Sunday, August 28, 2005

The secular case for the West Bank

The mainstream media generally portrays Israel’s desire to hold on to parts of the West Bank as having to do with Jewish religious zeal. Although Judea and Samaria (West Bank) played a huge role in Jewish history, most Israelis want to retain at least some control over parts of the said territory because of its strategic value rather than for messianic reasons.

To understand the strategic importance of the West Bank one must appreciate Israel’s topography. The West Bank is the kidney bean shaped area that juts out from the Jordan River in the east. I drew the boundary myself, so please excuse any slight border inaccuracies. It is important to note that the light brown colored areas indicate elevation. The green areas along the coast are about sea level; the dark green along the Jordan river and dead sea are below sea level.

The distance from the Mediterranean sea to the border of the northern West Bank is about ten miles. From 1948-1967 Israel was a mere ten miles wide along its most populated areas, the coastal plain. What’s more, this area is overlooked by the mountainous West Bank. Thus, a drive from the Mediterranean sea going east starts on flat, level ground which gradually becomes hilly after about ten miles. Within a very short period of time the hills become steeper as the elevation rises. Finally, one reaches the ridge of the Judean and Samarian mountain ranges. Jerusalem (where I drew a circle), for example, is situated on the ridge of the mountains between Judea and Samaria. As one continues east, the land makes a dramatic plunge down to the Jordan River valley and Dead Sea—the lowest point on earth. Any invading army from the east would have to make a difficult steep climb up the eastern slopes of the West Bank in order to attack Israel’s narrow waist. The West Bank provides Israel a measure of strategic depth as well as high-ground from which to better defend itself.

There is nothing in International law that precludes Israel from retaining some of the West Bank. Resolution 242 calls on Israel to withdraw from “territories occupied” in exchange for peaceful borders. 242 does not call on Israel to withdraw from “the” territories or “all” the territories. The exclusion of the definite article “the” was intentional. The drafters of the resolution understood that Israel was a victim of Arab aggression and that Israel had a right to defensible borders in the future.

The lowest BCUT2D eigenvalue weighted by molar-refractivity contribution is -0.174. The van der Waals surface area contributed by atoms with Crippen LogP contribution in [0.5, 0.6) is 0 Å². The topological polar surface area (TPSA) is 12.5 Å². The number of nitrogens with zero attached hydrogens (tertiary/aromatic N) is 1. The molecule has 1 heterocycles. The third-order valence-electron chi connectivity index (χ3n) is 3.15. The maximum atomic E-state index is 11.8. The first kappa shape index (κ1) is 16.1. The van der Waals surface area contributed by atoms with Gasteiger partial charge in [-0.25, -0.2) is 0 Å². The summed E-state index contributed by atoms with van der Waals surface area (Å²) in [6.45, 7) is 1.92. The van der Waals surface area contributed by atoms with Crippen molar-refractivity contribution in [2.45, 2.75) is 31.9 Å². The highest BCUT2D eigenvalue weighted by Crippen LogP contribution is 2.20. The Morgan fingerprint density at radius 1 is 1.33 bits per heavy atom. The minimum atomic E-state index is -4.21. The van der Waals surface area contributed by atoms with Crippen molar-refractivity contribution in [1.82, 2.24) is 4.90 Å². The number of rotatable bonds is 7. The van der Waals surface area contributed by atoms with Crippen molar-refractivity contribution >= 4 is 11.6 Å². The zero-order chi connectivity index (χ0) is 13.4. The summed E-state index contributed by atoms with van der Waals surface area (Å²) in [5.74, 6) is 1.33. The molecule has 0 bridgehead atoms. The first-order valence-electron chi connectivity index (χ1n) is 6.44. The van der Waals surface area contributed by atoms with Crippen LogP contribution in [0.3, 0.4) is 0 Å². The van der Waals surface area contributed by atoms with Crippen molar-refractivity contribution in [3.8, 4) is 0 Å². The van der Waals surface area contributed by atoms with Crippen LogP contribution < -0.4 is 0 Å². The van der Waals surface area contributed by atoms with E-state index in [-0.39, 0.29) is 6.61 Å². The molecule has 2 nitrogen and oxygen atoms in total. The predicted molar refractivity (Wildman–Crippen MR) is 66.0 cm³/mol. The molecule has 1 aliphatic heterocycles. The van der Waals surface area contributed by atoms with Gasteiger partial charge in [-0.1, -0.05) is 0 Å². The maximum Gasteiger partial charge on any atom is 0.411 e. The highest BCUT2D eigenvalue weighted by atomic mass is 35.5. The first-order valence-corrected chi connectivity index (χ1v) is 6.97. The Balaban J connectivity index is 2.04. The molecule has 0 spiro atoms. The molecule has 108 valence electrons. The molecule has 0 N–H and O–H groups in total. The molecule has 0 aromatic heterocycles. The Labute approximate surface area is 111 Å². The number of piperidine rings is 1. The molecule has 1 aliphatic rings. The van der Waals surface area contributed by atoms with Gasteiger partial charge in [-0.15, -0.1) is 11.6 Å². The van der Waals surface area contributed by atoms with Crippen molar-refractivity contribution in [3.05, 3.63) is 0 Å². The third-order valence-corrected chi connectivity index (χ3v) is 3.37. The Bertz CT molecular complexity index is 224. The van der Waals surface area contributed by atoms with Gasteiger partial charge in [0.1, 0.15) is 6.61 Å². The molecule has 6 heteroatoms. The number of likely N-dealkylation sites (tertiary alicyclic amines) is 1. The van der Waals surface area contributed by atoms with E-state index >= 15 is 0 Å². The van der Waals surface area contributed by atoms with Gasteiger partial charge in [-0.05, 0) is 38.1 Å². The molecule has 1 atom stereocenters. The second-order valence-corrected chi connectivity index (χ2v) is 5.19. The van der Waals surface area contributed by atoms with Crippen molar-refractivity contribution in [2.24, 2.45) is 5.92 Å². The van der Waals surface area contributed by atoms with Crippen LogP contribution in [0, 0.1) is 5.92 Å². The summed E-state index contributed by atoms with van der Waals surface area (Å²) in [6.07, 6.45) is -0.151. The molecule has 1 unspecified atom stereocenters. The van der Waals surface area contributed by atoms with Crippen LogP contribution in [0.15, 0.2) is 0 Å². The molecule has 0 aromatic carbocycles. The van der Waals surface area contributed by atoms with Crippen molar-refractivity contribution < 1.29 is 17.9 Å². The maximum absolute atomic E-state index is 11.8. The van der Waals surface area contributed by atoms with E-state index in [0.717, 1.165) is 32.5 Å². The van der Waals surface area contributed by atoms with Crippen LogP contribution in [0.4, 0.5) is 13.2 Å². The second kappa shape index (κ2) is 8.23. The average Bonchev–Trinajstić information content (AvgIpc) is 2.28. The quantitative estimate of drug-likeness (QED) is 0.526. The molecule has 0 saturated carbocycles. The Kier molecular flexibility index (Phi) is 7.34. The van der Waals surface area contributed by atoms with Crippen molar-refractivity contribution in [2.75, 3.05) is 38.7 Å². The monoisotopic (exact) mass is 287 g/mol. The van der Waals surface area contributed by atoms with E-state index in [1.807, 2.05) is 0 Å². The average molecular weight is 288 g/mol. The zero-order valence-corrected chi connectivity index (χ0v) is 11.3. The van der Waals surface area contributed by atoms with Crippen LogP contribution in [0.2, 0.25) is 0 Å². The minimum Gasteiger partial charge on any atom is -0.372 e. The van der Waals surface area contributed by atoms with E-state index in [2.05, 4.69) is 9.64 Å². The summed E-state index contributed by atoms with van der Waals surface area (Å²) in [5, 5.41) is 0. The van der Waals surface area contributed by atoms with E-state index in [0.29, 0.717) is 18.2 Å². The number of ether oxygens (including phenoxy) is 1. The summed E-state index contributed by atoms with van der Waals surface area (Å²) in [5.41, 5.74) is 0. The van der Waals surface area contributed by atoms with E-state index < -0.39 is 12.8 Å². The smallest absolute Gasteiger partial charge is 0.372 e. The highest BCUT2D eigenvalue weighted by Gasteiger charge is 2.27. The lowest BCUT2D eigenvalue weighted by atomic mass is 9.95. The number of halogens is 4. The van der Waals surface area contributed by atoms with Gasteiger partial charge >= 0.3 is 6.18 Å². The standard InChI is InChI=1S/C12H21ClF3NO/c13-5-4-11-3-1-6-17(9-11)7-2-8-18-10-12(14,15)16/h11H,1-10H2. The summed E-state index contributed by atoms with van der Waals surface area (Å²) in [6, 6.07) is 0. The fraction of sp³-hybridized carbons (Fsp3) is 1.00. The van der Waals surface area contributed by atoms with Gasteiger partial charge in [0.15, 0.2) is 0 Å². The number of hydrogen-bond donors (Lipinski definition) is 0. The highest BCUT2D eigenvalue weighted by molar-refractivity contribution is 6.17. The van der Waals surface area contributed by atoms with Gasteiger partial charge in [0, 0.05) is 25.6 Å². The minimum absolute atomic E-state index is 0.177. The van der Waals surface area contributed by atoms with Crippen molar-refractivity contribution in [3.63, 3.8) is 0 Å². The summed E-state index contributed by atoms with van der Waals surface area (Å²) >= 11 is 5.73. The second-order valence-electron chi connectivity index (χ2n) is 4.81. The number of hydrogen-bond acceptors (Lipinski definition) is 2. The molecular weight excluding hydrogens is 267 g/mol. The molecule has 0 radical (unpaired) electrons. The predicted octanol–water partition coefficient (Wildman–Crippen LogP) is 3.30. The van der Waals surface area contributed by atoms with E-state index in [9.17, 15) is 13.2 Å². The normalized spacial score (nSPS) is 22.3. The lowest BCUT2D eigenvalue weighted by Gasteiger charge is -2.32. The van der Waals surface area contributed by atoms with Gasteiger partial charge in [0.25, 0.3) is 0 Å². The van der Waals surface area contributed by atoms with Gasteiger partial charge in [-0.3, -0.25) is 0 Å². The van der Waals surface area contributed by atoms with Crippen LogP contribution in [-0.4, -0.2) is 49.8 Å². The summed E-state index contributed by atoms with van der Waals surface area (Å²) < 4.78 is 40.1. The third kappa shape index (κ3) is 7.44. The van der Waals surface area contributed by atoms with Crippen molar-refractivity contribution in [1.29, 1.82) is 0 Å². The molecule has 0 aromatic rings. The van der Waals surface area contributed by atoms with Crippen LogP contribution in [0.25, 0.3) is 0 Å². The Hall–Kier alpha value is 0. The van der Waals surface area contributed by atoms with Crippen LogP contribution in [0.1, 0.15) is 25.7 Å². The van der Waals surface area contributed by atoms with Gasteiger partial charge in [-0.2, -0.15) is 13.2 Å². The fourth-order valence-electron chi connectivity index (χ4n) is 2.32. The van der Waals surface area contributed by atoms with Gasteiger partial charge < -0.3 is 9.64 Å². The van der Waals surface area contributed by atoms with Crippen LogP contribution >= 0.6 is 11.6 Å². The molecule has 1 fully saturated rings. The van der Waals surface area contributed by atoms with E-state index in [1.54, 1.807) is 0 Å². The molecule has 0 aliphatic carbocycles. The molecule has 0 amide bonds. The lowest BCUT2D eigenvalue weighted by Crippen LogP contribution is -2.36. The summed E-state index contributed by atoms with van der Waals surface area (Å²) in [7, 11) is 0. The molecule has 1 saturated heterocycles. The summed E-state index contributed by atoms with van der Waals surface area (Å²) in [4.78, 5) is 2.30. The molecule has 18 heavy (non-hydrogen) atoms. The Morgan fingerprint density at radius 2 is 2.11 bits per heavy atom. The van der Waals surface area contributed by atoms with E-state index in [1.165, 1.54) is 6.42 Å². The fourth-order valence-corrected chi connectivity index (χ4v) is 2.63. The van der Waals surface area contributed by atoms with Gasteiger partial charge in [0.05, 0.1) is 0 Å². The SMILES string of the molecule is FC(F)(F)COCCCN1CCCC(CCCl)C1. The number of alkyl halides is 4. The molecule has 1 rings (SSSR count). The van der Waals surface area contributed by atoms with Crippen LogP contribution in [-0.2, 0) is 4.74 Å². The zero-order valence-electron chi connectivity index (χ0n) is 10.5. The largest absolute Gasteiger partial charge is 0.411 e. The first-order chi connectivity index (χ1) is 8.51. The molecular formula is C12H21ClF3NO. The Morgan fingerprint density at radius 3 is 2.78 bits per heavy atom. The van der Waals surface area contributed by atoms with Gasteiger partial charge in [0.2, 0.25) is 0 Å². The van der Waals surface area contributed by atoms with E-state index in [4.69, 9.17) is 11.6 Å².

The West Bank is very different from the Gaza strip. In the event of a final status peace agreement, expect Israel to retain settlements located close to the 1967 border, as well as the sparsly populated desert areas east of the ridge of the West Bank mountain ranges. And if you think Israel will relenquish the 15 or so Jewish neighborhoods built in "east" Jerusalem after 1967, home to some 150,000+ Israelis, you are sorely mistaken.

Update 8/29/05:

Sharon: Not All Settlements in Final Deal

Interviewed on Channel 10 TV, Sharon insisted that all of the main settlement blocs would remain under Israeli sovereignty, but "not all the settlements of today in Judea and Samaria will remain," calling the West Bank by its biblical names.


Blogger airforcewife said...

So far, in such arguments, I always end up saying, "Um, when else in history have we forced a state to give back territory it gained in a war where they were the objects of aggression?"

Occassionally, some idiot says, "Well, you know, Saddam and Kuwait..."

Which tells you about how well public schools are doing their jobs.

Anyway, for the most part, they can't answer.

6:08 AM  
Blogger semite1973 said...

You're right. Also, Israel all ready gave up the vast majority of all territory gained in the 6 Day War when she returned Sinai to Egypt in exchange for the peace treaty. Now Gaza has been returned, and additional parts of the West Bank will probably be returned. But the Arabs should get used to the fact that the clock is not going to be turned back to the eve of June 1967.

7:30 AM  

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